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Drinkable Water Is Vanishing: A Few Simple Things We Can Do to Avert Catastrophe

How much water do we and all of our many products actually use? An expert breaks it down and tells us how to cut back.

The world is fast running out of fresh water, according to experts, and the results look grim -- more wildfires, droughts, rationing, less food and more hunger. The causes are linked to overconsumption and an increasing number of people living on the planet. What each of us does in our daily lives can contribute to either exacerbating the water crisis or averting it, according to best-selling environmental writer Tom Kostigen. Kostigen's latest book, The Green Blue Book: Tthe Simple Water Savings Guide to Everything in Your Life, quantifies the hidden water content of every aspect of life -- from buying blue jeans to eating a strawberry. 

Maria Armoudian: Let's start with the problem. You have said in your new book that since the age of dinosaurs, we really have had the same amount of water but that is changing for the first time now. How is that?

Tom Kostigen: It's because of a couple of different things: One is population growth. There are more of us [using water]. Then with technology, it's the things that we use, our stuff. In the U.S., the average home has 10,000 items in it. That's an awful lot of stuff. Things go into making that stuff and one of those things is water. So we're taking more out of the system just to create things for our own use. The other missing link of all this is pollution of that water. So there's less fresh water or usable water, and we're seeing more and more of that today. Last week, Ban Ki-Moon, Secretary General of the United Nations, said that more people are dying from unsafe water than all the violence and wars in the world.

MA: You also describe the global water cycle. How do you explain that in simple terms for non-scientists to understand their relationship to fresh water?

TK: To put it in perspective, the water that falls onto the planet from the water cycle is about three feet that would cover the entire planet in fresh water. So you start to take that away, chip away at it. We know from school that water is molecules, H2O, two parts hydrogen, one part oxygen. These molecules bounce around in different ways so the rain here in California may have been, at one point, water in the Great Lakes or snow in the Sierras or some place in the Himalayas. So when you start to conceptualize it that way, we see that we all share in this massive pot of water.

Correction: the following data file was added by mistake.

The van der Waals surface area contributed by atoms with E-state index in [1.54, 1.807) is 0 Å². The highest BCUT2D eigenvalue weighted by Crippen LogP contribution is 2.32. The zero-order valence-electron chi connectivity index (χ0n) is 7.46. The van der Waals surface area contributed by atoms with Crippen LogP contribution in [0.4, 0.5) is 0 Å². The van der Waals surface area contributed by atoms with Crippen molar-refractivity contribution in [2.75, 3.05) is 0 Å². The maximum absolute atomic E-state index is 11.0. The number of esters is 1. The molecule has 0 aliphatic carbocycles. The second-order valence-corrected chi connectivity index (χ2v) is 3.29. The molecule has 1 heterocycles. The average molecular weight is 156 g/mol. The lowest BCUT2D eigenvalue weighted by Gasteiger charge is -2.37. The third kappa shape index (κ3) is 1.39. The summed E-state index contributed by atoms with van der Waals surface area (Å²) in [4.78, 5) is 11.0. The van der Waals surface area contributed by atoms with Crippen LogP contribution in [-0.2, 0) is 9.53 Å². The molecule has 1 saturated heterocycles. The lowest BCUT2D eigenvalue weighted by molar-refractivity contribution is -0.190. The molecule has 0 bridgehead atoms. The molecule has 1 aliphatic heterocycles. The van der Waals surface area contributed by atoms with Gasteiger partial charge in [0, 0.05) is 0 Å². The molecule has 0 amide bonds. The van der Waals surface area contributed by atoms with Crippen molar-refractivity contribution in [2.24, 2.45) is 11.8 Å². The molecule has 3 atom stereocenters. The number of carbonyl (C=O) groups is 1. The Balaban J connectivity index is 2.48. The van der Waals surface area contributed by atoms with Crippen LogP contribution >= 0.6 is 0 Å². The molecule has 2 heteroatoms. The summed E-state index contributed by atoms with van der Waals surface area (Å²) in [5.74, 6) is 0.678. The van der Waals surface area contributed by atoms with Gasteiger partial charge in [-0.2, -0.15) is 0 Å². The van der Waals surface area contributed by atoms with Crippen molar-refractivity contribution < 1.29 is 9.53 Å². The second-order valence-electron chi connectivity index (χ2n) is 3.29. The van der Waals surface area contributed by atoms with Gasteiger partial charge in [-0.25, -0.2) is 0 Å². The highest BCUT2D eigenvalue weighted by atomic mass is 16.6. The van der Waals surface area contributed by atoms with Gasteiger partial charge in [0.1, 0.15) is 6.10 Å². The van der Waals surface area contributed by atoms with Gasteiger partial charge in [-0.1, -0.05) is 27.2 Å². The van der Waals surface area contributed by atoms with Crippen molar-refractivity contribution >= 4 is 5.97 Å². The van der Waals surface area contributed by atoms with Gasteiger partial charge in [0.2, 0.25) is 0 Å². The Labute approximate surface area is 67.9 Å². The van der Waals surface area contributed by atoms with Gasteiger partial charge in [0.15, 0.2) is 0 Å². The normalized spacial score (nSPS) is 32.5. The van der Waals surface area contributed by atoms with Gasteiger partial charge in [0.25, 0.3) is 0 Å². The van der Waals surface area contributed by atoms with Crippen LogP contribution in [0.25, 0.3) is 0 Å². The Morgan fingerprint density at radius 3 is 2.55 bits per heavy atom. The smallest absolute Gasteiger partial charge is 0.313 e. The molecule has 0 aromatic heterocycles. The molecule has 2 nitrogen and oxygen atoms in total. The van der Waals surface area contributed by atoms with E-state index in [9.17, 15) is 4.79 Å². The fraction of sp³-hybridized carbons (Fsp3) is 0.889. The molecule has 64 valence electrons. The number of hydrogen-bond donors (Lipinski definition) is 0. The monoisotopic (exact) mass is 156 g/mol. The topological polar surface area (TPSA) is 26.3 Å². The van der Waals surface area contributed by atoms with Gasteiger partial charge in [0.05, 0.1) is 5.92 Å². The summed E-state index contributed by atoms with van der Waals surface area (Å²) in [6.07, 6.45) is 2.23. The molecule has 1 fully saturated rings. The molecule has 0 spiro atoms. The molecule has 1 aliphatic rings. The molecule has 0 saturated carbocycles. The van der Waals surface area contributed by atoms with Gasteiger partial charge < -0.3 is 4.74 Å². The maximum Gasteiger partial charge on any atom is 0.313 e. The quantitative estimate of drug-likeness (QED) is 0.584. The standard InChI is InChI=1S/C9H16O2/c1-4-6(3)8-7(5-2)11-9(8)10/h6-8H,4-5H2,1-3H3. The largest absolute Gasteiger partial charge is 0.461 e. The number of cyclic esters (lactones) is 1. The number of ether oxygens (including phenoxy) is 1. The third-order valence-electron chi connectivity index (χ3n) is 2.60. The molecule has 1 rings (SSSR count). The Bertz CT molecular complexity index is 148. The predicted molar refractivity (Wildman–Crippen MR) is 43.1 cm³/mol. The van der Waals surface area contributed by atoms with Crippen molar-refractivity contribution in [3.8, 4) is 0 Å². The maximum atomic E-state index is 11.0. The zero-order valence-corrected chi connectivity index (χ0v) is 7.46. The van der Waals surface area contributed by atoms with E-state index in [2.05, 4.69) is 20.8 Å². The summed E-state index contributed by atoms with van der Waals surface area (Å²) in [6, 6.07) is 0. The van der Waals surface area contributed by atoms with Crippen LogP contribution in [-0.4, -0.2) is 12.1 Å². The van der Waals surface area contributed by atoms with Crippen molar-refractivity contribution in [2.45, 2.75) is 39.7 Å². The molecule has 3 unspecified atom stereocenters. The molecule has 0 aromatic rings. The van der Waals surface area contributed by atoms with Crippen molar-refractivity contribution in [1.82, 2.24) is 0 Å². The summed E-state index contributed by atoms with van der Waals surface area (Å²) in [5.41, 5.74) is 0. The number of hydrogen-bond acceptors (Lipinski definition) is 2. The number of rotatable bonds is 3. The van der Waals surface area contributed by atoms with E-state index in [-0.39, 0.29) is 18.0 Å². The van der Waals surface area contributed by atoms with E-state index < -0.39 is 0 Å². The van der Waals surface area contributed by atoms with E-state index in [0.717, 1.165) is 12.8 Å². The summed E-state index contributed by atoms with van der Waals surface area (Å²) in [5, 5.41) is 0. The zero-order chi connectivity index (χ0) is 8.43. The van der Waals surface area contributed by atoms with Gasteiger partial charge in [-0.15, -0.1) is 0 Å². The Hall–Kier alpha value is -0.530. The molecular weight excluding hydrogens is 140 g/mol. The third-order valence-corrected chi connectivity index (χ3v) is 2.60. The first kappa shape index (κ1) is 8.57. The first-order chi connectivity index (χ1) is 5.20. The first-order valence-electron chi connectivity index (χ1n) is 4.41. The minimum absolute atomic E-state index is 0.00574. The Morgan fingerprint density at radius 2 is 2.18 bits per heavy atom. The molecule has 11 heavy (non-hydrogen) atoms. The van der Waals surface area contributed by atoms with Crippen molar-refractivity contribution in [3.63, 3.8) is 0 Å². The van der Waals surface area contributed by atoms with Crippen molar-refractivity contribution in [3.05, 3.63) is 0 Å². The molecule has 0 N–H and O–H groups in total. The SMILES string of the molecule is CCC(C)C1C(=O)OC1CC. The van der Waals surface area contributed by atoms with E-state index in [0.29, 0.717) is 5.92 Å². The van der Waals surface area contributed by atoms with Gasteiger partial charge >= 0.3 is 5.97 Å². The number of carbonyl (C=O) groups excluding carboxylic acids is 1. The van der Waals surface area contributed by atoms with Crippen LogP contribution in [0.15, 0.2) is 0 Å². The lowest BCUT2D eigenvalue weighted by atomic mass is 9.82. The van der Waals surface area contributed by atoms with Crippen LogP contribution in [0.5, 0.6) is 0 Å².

Now, we in the United States take twice as much as everybody else in the world on average. So the average person in the U.S. needs about 13 gallons of water on a daily basis: that's to drink, to bathe, to wash. We use close to 150 gallons each. In a Third World country, they use five gallons; we use that in one flush of the toilet. That is really the disconnect that we have to chip away at, so that we can all make smarter decisions. One of those ways is through virtual water, which is the embedded water in everything. For example, how much water goes in your blue jeans?

MA: How did you calculate this?

TK: We started from base ingredients. How much water does it take to grow cotton? Then we can start to say, oh, that's how we get to 3,000 gallons of water for a pair of blue jeans. How much does it take for a pound of oats? One-hundred and twenty-two gallons. Okay, who eats oats? Cattle. How much water do they need? How much water is in the processing? So you start to see how we put the pieces together.

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